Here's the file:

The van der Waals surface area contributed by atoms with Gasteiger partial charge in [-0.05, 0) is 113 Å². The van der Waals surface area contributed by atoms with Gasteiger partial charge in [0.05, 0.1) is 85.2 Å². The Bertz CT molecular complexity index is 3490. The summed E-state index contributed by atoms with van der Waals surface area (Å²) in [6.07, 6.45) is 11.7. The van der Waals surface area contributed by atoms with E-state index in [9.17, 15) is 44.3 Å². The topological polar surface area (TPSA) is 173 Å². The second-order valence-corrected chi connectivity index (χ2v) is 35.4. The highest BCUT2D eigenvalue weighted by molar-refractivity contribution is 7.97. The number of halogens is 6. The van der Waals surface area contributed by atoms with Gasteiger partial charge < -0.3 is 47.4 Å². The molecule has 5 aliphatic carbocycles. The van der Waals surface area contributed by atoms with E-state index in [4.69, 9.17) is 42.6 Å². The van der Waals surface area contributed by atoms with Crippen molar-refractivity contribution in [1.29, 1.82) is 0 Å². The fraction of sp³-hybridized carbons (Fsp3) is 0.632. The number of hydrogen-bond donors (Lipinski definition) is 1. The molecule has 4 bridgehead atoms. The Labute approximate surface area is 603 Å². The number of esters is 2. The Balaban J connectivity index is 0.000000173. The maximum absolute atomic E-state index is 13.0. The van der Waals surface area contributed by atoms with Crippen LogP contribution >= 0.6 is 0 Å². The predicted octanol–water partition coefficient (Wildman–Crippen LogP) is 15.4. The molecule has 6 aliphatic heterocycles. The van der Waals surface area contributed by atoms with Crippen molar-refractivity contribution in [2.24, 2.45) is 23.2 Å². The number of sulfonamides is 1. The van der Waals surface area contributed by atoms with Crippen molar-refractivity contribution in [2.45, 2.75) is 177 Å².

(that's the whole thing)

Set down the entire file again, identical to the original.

The van der Waals surface area contributed by atoms with Gasteiger partial charge in [-0.05, 0) is 113 Å². The van der Waals surface area contributed by atoms with Gasteiger partial charge in [0.05, 0.1) is 85.2 Å². The Bertz CT molecular complexity index is 3490. The summed E-state index contributed by atoms with van der Waals surface area (Å²) in [6.07, 6.45) is 11.7. The van der Waals surface area contributed by atoms with E-state index in [9.17, 15) is 44.3 Å². The topological polar surface area (TPSA) is 173 Å². The second-order valence-corrected chi connectivity index (χ2v) is 35.4. The highest BCUT2D eigenvalue weighted by molar-refractivity contribution is 7.97. The number of halogens is 6. The van der Waals surface area contributed by atoms with Gasteiger partial charge < -0.3 is 47.4 Å². The molecule has 5 aliphatic carbocycles. The van der Waals surface area contributed by atoms with E-state index in [4.69, 9.17) is 42.6 Å². The van der Waals surface area contributed by atoms with Crippen molar-refractivity contribution in [1.29, 1.82) is 0 Å². The fraction of sp³-hybridized carbons (Fsp3) is 0.632. The number of hydrogen-bond donors (Lipinski definition) is 1. The molecule has 4 bridgehead atoms. The Labute approximate surface area is 603 Å². The number of esters is 2. The Balaban J connectivity index is 0.000000173. The maximum absolute atomic E-state index is 13.0. The van der Waals surface area contributed by atoms with Crippen LogP contribution >= 0.6 is 0 Å². The predicted octanol–water partition coefficient (Wildman–Crippen LogP) is 15.4. The molecule has 6 aliphatic heterocycles. The van der Waals surface area contributed by atoms with Crippen molar-refractivity contribution in [2.24, 2.45) is 23.2 Å². The number of sulfonamides is 1. The van der Waals surface area contributed by atoms with Crippen molar-refractivity contribution in [2.45, 2.75) is 177 Å².